The social network Gab – which is trying to establish itself as the main gathering place for ultra-right Internet users or defenders of total freedom of expression in the United States and elsewhere in the world – has been the victim of hacking. A hacker was able to steal and transfer the data of more than 15,000 users, revealed the magazine Wired Sunday February 28.
These data have not been published but may be distributed by the activist site Distributed Denial of Secrets (DDoSecrets), add Wired, who was able to verify the authenticity of the files. DDoSecrets promises that this data from Gab and obtained by a hacker – whose identity remains unknown – will be made available only “For researchers and journalists” who ask to study them or to verify their authenticity.
According to the organization DDoSecrets, the file contains about 70 gigabytes of data from Gab: among them, messages, usernames and passwords encrypted by an algorithm, but also many private conversations held between users. The data contains for example, according to Wired, the illegible password of former US President Donald Trump and Republican conspiratorial elected Marjorie Taylor-Greene, both of whom have Gab accounts.
Contacted by the American magazine, Gab first reacted on February 26 in a press release, attacking the journalist and claiming that no data theft had been discovered. But the text also specifies that a security flaw has been discovered and sealed previously: the same security flaw used, according to Wired, to steal Gab’s data.
Finally, Gab CEO Andrew Torba posted on Sunday, after the article from Wired, a new press release declaring that his account as well as that of Donald Trump had in particular been compromised.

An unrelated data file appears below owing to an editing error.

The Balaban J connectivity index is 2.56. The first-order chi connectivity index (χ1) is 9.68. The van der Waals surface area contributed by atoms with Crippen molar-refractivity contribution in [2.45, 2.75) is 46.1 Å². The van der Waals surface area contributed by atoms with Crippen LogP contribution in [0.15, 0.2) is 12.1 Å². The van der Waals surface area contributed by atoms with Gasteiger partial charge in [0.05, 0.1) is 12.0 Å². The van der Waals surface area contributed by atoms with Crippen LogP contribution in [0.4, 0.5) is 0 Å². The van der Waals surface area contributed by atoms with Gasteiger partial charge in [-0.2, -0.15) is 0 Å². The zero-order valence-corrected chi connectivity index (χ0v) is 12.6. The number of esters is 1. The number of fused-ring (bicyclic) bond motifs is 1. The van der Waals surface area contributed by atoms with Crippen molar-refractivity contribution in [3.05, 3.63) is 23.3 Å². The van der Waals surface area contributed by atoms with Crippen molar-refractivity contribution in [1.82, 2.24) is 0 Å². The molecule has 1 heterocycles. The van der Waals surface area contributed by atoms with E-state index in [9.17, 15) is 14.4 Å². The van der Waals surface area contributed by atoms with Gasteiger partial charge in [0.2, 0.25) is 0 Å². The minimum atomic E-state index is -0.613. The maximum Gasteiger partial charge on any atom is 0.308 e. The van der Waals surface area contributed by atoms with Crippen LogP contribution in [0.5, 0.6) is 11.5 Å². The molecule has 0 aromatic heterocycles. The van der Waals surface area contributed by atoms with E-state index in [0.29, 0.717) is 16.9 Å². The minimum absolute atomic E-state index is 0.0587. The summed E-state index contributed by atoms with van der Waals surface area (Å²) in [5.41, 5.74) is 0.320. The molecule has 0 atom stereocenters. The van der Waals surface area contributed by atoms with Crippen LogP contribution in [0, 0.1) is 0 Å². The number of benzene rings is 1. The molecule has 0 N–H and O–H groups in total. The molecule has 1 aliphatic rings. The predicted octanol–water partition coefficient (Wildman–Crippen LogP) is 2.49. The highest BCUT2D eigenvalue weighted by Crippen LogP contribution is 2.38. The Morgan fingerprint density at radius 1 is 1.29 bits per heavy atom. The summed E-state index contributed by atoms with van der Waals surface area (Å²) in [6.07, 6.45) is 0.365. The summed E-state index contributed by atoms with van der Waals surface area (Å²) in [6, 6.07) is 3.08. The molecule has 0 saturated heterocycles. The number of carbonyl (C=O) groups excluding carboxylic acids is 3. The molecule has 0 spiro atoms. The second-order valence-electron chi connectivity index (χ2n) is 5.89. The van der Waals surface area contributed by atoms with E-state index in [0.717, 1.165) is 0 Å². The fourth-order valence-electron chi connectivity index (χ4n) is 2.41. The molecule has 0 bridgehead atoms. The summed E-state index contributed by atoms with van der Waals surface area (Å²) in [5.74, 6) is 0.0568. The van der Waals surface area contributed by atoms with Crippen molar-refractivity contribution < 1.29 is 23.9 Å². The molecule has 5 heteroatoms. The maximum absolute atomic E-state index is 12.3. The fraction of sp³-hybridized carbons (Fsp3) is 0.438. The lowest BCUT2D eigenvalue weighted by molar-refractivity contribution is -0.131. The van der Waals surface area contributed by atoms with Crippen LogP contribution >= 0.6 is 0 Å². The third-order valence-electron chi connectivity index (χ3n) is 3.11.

An organization inspired by WikiLeaks
The Distributed Denial of Secrets group, motivated by political goals, is largely inspired by WikiLeaks: its activists have been publishing or indexing illegally acquired databases for several years, most often by hackers not affiliated with the organization.
Group member Emma Best explained to Wired that this information from Gab constituted ” a gold mine “ for people interested in “Militias, [aux] neo-nazis, [à] the extreme right, [à] QAnon, and everything related to January 6 [aux Etats-Unis] ” – date on which supporters of Donald Trump invaded the Capitol in Washington.
In June 2020, Distributed Denial of Secrets also published the Blue Leaks, 256 gigabytes of confidential data related to the American police and coming from a large number of law enforcement agencies.
The organization now offers on its site links to dozens of databases from various hacks, going as far as indexing and making available confidential documents initially stolen by ransomware groups, cybercriminals who ransom companies. in the whole world. DDoSecrets, for example, makes available to journalists and researchers an archive stolen from the law firm Jones Day by the criminal group Cl0p, well known in the ransomware world. The militant organization ensures that it only publishes data of public interest.